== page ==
While it would certainly be easier for the Court to simply declare Karsten's fees to be valued at $1 million dollars without regard to the actual time spent and fees charged, Vardon has offered no principled reason to do so. The primary basis for Vardon's position is that Karsten expended more attorney hours on this litigation than did Vardon.*fn2 (Joint Statement under LR 54.3, at 4) Absent discovery disputes, the Court does not tell any party how to conduct itself during litigation. There is no basis to conclude that the amount of time spent by Vardon was more or less reasonable than the amount of time spent by Karsten in pursuit of their goals during this litigation. Karsten may have been motivated to expend more resources to defend against Vardon's infringement allegations than Vardon was to prove the infringement. The actual reason Karsten expended greater resources is immaterial; provided that the hours spent were spent reasonably, Karsten can recover their reasonable attorney's fees.
In support of its request for fees, Karsten presented to the Court portions of a report prepared by the American Intellectual Property Law Association that contained average costs of intellectual properly litigation in Chicago. (Karsten's Mot. Declare Conduct Exceptional, Ex. D) According to the report, for patent infringement lawsuits with over $25 million at risk, the median cost is $3.5 million, and the middle range (25th percentile to 75th percentile) of these lawsuits cost between $2.5 million and $4.99 million. Vardon does not dispute that there was over $25 million at risk in this case. In light of this range, Karsten's request to receive just over $2 million in attorney's fees seems reasonable. For these reasons, the Court rejects Vardon's proposed cap on attorney's fees.
B. VARDON'S SPECIFIC OBJECTIONS
Vardon also registered specific objections to the attorney's fees Karsten seeks. Its specific objections can be grouped into three basic categories. First, Vardon objects to many of Karsten's requested hours as "excessive billing" on the primary basis that no attorney could reasonably bill more than 10 hours a day pretrial or 14 hours a day during trial. Second, Vardon objects to any attorney recovering fees for time billed in conference with another attorney unless every attorney attending the conference bills time for the conference; Vardon labels these hours "overbilled." Third, Vardon objects to fees for work performed by an attorney when the work meets a similar description as work previously performed by another attorney because it is unnecessarily duplicative.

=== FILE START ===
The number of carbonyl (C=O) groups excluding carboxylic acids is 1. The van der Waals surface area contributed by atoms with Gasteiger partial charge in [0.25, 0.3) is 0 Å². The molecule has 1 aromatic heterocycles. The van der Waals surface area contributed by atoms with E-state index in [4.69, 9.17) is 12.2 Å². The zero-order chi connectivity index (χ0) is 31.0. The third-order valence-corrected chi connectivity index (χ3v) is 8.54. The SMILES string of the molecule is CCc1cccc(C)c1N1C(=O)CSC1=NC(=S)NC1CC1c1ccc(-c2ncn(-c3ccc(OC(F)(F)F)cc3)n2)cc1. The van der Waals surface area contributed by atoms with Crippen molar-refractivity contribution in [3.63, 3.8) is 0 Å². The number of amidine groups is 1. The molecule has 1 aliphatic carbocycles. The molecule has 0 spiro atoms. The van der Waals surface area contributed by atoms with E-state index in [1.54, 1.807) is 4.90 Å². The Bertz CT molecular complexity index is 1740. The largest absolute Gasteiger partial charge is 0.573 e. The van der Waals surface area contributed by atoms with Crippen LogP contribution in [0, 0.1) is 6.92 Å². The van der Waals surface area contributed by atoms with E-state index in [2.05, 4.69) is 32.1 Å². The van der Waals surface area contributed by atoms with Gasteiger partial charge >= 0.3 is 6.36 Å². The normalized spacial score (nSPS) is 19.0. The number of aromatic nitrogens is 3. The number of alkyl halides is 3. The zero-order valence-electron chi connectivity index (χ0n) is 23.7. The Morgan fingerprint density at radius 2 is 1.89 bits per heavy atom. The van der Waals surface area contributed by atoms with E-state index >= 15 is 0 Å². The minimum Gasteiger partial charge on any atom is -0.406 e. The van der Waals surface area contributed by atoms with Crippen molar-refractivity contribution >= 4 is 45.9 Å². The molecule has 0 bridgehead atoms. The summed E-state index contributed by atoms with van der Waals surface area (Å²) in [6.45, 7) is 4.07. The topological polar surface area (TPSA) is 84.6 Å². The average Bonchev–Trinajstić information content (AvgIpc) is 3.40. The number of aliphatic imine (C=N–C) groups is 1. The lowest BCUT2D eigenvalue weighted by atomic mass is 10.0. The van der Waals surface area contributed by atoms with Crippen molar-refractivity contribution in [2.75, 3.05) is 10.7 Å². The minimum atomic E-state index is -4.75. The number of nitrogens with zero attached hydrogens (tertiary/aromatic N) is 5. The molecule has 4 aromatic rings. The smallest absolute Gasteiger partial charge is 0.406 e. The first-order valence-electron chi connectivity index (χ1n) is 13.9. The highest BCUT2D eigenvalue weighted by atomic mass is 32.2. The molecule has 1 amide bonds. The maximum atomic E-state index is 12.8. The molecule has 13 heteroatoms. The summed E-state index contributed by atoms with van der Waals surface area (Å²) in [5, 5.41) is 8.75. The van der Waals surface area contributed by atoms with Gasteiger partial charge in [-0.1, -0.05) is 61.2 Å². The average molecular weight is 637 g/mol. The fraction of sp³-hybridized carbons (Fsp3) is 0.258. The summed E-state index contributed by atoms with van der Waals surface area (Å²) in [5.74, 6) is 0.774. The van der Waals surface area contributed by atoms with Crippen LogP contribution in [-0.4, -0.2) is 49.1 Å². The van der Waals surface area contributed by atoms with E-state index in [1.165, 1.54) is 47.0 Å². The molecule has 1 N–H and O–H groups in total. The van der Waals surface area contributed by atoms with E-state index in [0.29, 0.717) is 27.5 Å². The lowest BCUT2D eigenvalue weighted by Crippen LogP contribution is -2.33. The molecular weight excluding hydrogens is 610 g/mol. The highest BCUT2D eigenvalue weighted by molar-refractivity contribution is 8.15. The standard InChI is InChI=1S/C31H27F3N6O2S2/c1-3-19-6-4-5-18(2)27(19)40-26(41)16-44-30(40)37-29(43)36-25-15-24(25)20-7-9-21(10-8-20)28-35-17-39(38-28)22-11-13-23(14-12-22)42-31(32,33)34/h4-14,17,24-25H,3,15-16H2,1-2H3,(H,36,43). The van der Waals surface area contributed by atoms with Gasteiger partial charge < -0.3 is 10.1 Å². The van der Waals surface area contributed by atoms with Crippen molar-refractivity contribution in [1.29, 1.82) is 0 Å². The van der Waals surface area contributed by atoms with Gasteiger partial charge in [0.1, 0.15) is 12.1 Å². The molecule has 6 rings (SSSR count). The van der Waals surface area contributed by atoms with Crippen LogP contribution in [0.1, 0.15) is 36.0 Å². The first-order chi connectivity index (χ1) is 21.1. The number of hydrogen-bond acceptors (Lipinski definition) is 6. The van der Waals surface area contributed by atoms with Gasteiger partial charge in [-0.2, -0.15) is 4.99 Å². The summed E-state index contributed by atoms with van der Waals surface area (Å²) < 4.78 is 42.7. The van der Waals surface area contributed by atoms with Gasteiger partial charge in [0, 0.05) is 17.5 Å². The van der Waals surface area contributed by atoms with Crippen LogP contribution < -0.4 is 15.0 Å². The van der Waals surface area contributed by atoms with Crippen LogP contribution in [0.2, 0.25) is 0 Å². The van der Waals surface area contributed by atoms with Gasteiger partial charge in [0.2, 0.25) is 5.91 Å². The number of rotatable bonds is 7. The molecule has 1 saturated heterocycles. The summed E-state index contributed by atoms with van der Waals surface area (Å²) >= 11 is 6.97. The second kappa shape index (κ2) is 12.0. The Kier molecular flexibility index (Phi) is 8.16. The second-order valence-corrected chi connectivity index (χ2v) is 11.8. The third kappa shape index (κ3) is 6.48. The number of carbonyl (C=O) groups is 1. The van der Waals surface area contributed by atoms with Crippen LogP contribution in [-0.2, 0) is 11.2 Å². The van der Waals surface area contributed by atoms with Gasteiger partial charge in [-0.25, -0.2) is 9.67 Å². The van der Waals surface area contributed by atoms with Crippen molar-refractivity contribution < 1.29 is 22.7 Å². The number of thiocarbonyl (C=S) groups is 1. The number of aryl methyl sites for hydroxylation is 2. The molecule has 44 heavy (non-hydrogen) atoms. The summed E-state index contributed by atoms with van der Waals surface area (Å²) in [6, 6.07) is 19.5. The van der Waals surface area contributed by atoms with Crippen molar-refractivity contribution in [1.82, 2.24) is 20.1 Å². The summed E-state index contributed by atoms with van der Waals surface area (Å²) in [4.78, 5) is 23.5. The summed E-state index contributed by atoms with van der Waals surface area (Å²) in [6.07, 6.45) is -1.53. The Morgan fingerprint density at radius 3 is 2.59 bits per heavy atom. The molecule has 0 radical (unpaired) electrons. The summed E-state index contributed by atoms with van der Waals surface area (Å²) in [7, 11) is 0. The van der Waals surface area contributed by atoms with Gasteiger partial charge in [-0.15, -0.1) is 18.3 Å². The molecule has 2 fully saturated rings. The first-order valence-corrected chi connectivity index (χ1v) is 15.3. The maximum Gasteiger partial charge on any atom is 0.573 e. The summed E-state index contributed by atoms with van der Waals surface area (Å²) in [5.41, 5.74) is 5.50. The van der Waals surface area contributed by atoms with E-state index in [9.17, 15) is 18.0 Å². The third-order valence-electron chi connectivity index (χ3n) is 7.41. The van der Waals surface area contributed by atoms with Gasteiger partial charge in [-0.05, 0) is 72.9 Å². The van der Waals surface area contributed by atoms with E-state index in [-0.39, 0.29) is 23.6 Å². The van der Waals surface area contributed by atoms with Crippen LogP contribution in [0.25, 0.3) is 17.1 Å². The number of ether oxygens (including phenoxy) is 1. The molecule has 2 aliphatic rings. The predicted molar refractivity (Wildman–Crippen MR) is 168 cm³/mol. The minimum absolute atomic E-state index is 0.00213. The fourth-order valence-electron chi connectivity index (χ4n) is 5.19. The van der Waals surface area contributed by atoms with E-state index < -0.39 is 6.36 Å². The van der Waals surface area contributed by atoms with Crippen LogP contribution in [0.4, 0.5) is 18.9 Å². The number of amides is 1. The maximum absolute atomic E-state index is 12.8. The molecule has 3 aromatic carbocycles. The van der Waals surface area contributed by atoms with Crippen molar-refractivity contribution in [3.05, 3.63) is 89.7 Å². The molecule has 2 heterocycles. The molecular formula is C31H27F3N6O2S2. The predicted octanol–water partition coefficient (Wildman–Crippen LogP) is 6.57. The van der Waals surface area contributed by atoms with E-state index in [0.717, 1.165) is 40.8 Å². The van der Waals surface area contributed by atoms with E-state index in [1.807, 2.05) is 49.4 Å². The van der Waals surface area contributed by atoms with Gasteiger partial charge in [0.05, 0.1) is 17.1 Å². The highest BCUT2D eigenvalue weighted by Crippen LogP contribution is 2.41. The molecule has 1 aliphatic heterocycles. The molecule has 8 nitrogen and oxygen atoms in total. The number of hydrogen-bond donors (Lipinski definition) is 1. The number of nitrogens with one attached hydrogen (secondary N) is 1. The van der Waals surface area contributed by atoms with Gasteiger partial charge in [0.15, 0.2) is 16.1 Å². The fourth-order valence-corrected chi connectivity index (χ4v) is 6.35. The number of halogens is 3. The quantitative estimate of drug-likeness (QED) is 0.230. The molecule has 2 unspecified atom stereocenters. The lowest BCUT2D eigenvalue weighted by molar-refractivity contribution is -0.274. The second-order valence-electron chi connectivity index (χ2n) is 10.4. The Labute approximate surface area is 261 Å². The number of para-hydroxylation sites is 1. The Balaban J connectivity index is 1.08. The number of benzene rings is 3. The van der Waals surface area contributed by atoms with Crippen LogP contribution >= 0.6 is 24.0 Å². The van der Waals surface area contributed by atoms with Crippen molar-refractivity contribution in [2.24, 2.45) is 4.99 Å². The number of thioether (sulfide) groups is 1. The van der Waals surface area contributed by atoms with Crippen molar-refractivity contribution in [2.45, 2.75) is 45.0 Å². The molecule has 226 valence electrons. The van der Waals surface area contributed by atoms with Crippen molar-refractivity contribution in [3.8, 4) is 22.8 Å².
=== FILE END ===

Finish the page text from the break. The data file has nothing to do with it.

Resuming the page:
All three of these objections suffer from a similar problem as Vardon's proposed cap. Vardon wants to arrogate to itself the ability to determine the manner of its opponent's preparation for trial. If accepted, Vardon would be de facto setting the maximum number of hours its opposing attorney should be compensated for each day; the billing practices of its opposing attorneys; and the course of its opponents' litigation practices. Once the plaintiff sets the adversary system in motion with the complaint, it cannot determine the lengths to which the defendant will go to confront and defend against the allegations contained therein. The Court will nevertheless address the specific objections that occur within these categories, as well as all other objections that Vardon makes to Karsten's requested fees.
Vardon objects to Karsten's attorneys fees on the sole basis of "excessive billing" more than 10 hours a day (or 14 hours a day during trial) many times.*fn3 As with its suggested cap on attorney's fees, Vardon asks this Court to ratify Vardon's own unilateral decision about a reasonable number of hours for an attorney to work in a given day. All of Vardon's objections on this lone basis are overruled. Vardon cannot arbitrarily set for its opponents the maximum number of billable hours in a day.